Only by understanding how a tender is going to get awarded, can you give your company the best chance of getting it. Each procurement process differs according to the details of the contract. The following, though, are the three main steps that most follow:
- Advertisement — an authority publishes the details of an upcoming tender. These details will include any eligibility criteria and what a firm must do to bid.
- Tendering and selection — businesses bid on the available contract. The relevant authority then assesses the various bids. This part of the process is where PQQs may come into play.
- Award — each tender gets weighed according to various contract-specific criteria. The company that submitted the most viable bid becomes the preferred bidder. That company gets sent a legally binding acceptance letter and then signs a formal contract.
Build an accurate, professional bid
Once you’ve identified an opportunity, it’s time to build your bid. By examining the procurement process, you’ll know what you need to do. Make sure you follow the available advice to the letter.
A bid should comprise of a selection of documents outlining your company’s plan to fulfil the available contract. Things that you should feature in your tender include:
- A summary of your company’s track record in delivering the kind of service required.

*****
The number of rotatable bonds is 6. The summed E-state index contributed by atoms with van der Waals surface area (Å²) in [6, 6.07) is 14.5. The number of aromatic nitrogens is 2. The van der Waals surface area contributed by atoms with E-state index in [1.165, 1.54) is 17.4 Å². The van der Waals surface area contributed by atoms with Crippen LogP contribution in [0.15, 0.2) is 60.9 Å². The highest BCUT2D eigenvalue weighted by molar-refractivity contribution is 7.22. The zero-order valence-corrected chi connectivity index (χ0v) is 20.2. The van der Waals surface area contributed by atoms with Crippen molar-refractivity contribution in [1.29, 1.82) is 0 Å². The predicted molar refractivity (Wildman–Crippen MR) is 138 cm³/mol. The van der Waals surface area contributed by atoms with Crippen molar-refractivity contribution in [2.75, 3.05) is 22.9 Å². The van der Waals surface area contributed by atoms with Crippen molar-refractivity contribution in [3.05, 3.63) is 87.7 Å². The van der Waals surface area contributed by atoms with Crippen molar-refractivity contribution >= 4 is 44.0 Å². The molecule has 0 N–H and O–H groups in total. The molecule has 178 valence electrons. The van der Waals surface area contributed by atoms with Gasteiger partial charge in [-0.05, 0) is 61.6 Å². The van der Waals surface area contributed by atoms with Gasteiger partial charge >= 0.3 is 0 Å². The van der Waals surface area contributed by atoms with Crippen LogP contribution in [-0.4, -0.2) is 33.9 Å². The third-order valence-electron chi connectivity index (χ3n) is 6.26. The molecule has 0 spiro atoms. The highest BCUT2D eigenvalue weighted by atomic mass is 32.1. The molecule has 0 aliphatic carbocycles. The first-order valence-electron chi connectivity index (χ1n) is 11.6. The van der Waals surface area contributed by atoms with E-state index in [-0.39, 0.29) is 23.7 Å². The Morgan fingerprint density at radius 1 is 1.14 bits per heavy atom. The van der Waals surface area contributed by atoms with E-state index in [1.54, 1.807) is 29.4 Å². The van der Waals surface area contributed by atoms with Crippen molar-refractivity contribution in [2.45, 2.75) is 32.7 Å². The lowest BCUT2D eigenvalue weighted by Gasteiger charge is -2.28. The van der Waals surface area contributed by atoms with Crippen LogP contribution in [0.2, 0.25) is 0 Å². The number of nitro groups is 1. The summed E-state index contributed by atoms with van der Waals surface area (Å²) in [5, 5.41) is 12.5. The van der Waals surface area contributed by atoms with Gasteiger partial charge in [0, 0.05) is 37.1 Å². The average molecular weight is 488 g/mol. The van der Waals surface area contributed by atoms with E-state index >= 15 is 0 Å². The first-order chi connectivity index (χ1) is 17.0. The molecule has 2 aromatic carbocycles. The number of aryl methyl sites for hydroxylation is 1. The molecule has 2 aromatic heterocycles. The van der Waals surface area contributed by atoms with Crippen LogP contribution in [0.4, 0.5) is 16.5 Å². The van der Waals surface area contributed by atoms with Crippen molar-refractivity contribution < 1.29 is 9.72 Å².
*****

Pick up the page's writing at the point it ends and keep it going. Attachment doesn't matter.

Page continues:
- An explanation of your USP. What is the one solution that your company can offer that no one else can?
- The price you’re quoting to fulfil the contract. What pricing strategy have you adopted, and how does it represent value?
- A SWOT analysis to display the depth of your understanding of contract requirements.
- As much evidence as possible to back up all other elements of your bid.
You’re not likely to succeed with your very first public sector tender. It can happen, but more often than not, you’ll need to deal with some rejections. If you get turned down a few times, the best advice is to keep trying. Look back on your failed bids and identify places where you can improve in the future.
If you feel a tendering process hasn’t been handled fairly, you can take action. The Public Procurement Review Service exists to challenge unfair practice. By contacting them, you can encourage the government to investigate any potential wrongdoing.
SMEs and public sector contracts
If public sector contracts go to SMEs, it’s a win-win for everyone. The government often gets better value and can support an essential part of the economy. Smaller businesses, meanwhile, open a lucrative new avenue for ongoing work. They also get a boost in public profile from providing a service to the government.
For those reasons, securing work from the government isn’t easy. Every tender that goes to market gets lots of interest. By following the tips discussed then you’ll be able to identify the right opportunities for your company, produce a winning bid to give you the best chance of landing a transformative public sector contract.